It’s been an erratic month for every NBA entity associated with the Crypto.com Arena. The stadium sponsor and Staples replacement might be in trouble. The Lakers are 5-11, closer to last place in the West than a play-in spot. And the Clippers have quietly been struggling, too, starting the season 2-4 with star Kawhi Leonard missing yet more time due to injury.
The Clips have since righted the ship (sorry), winning all three games following Leonard’s return last week to improve to 11-7. Heading into Wednesday’s national TV game against the Warriors, they sit in fourth place in the West, and they’re cofavorites—along with those sub-.500 Warriors—to win the Western Conference, according to the most recent FanDuel odds.
But a sort-of-healthy Leonard—who will happen to miss Wednesday’s showcase game, along with star teammate Paul George—won’t solve all of the problems for a team expected to be at the front of the title race. Even after winning three games in a row, their point differential of plus-0.3 points per game still underwhelms, ranking eighth in the West. And that’s despite one of the NBA’s easiest schedules to date; more than half of their wins are against the Rockets, Lakers, and Spurs, the three worst teams in the Western Conference.
The issues are concentrated on one side of the ball: While the Clippers rank second in the NBA in defensive rating, according to Cleaning the Glass, they rank just 28th on offense. That imbalance is alarming for two reasons. The first concerns their company in 2022-23: Nobody else near the bottom of the offensive rankings looks like a contender.
Least Efficient NBA Offenses, 2022-23
The second reason reflects history: Since 2009-10, only one team has reached the Finals while ranking outside the top 10 in offense, according to Cleaning the Glass. Granted, that team was the 2021-22 Warriors, who just won the title with the 17th-ranked offense—but that’s still scant precedent for a team to succeed with such inefficient offensive production. Defense might win championships, as the cliché goes, but a top-10 offense is crucial, too.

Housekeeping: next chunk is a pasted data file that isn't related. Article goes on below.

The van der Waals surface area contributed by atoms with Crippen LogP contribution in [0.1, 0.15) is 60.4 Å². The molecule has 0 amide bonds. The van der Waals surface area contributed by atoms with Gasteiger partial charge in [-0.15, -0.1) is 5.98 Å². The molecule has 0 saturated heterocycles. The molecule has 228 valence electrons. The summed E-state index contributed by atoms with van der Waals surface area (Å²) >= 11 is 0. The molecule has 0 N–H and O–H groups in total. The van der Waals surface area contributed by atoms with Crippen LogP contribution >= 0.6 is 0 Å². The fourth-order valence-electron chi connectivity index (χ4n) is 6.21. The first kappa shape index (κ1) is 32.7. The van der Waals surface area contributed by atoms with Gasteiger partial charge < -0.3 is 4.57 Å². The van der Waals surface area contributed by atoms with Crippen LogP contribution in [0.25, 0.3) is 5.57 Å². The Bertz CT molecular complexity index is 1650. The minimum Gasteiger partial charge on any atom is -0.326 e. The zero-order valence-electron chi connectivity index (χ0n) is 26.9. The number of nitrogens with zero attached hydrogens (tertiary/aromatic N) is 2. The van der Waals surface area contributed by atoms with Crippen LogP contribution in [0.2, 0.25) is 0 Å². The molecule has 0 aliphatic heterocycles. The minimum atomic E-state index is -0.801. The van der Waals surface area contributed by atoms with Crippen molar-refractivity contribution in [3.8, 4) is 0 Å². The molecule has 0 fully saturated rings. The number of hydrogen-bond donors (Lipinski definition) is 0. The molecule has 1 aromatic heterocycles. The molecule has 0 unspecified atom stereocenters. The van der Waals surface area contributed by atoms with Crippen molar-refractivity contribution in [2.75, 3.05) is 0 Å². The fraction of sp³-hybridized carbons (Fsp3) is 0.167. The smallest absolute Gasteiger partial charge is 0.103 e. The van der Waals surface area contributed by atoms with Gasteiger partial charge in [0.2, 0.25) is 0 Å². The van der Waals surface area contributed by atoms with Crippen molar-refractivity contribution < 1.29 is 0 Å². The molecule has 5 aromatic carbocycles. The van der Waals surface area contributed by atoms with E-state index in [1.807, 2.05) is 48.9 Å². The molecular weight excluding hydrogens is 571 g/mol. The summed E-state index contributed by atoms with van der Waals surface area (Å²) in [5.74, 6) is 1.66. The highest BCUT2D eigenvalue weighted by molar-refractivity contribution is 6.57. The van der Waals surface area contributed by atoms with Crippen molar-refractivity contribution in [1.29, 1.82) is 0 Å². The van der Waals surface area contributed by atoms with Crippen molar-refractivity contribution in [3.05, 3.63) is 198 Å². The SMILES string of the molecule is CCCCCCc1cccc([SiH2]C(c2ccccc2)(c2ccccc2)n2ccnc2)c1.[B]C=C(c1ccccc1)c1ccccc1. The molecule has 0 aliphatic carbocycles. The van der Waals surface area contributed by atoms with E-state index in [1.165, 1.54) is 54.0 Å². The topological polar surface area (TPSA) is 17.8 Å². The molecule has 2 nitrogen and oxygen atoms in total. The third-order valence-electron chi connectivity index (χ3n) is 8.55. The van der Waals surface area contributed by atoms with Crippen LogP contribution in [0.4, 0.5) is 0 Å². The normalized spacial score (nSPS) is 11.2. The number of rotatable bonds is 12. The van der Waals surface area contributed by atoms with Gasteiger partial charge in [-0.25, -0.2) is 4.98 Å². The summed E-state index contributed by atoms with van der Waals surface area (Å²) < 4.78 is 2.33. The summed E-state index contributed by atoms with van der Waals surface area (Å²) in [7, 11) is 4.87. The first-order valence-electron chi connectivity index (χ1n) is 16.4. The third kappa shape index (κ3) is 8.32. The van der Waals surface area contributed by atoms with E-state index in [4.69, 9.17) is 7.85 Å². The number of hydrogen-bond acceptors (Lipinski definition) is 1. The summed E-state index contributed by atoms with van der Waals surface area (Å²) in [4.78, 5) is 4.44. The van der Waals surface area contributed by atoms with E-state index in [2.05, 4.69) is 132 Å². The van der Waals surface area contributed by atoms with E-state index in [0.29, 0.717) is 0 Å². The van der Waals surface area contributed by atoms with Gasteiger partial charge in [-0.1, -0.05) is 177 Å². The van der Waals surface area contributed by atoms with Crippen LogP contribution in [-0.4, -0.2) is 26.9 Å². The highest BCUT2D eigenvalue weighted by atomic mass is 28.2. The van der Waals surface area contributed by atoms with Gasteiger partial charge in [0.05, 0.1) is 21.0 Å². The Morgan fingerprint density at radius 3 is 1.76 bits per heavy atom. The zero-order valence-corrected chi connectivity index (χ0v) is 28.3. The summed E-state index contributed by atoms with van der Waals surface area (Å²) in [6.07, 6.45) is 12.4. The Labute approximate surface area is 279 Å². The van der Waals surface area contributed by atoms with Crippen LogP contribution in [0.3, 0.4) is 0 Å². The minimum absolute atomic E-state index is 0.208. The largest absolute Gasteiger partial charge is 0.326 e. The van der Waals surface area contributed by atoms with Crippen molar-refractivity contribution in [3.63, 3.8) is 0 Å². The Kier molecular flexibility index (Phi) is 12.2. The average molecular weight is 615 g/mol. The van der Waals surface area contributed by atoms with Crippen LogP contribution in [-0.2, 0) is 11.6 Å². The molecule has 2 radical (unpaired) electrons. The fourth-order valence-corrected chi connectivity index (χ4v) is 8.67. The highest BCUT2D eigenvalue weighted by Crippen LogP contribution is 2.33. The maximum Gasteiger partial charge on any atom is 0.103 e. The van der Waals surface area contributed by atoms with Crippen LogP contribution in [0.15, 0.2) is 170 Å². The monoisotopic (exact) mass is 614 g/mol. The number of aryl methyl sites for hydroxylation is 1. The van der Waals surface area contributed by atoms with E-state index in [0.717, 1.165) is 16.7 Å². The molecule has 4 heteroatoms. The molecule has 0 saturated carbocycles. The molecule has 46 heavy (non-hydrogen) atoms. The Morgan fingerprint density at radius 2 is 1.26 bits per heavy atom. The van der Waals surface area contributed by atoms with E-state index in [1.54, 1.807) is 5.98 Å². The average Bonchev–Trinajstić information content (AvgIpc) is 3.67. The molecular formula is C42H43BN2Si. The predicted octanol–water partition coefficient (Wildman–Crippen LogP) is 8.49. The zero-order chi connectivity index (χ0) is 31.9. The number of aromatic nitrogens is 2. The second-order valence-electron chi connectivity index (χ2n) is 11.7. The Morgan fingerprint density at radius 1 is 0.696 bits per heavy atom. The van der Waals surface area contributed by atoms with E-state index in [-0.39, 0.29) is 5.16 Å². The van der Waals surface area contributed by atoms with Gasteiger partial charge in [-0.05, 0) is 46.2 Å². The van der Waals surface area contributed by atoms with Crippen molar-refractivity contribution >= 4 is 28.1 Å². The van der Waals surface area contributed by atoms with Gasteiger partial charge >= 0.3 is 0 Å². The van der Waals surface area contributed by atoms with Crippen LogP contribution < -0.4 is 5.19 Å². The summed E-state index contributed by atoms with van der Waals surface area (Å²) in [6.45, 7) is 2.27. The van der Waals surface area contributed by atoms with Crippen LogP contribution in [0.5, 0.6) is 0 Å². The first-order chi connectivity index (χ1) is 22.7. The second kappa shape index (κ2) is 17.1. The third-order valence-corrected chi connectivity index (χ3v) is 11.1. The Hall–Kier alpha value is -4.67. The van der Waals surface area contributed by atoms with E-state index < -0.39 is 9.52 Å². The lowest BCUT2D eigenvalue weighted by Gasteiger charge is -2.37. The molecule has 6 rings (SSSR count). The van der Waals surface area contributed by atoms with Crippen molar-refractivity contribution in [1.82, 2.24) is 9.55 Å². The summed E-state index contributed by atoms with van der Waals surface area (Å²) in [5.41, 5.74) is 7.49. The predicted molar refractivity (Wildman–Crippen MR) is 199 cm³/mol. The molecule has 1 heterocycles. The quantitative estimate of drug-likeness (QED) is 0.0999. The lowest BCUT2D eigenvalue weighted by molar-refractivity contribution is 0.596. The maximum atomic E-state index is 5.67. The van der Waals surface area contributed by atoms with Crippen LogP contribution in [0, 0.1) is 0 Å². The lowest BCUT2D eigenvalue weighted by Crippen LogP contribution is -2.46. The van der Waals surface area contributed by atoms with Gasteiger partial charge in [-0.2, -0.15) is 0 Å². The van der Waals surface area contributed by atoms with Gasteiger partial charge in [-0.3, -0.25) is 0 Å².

While the Clippers have boosted their scoring in their win streak since Leonard’s return, they’ve done so against the Pistons (29th-ranked defense), Spurs (30th), and Jazz (24th). They still have a ways to go to prove they can score at a championship-level rate.
The issue isn’t what happens when the Clippers shoot the ball. They have the league’s worst shot quality, but rank second in shot making (or, how their actual shooting percentage compares to their expected percentage based on factors like shot location and defender distance). Only the surging Kings have a better shot-making mark this season, because George, Norman Powell—heating up after an abysmal start—and the rest of the Clippers who make up Leonard’s supporting cast can convert difficult looks. These Clippers are a perfect example of the phenomenon I explored last season, in which shot quality doesn’t matter much anymore.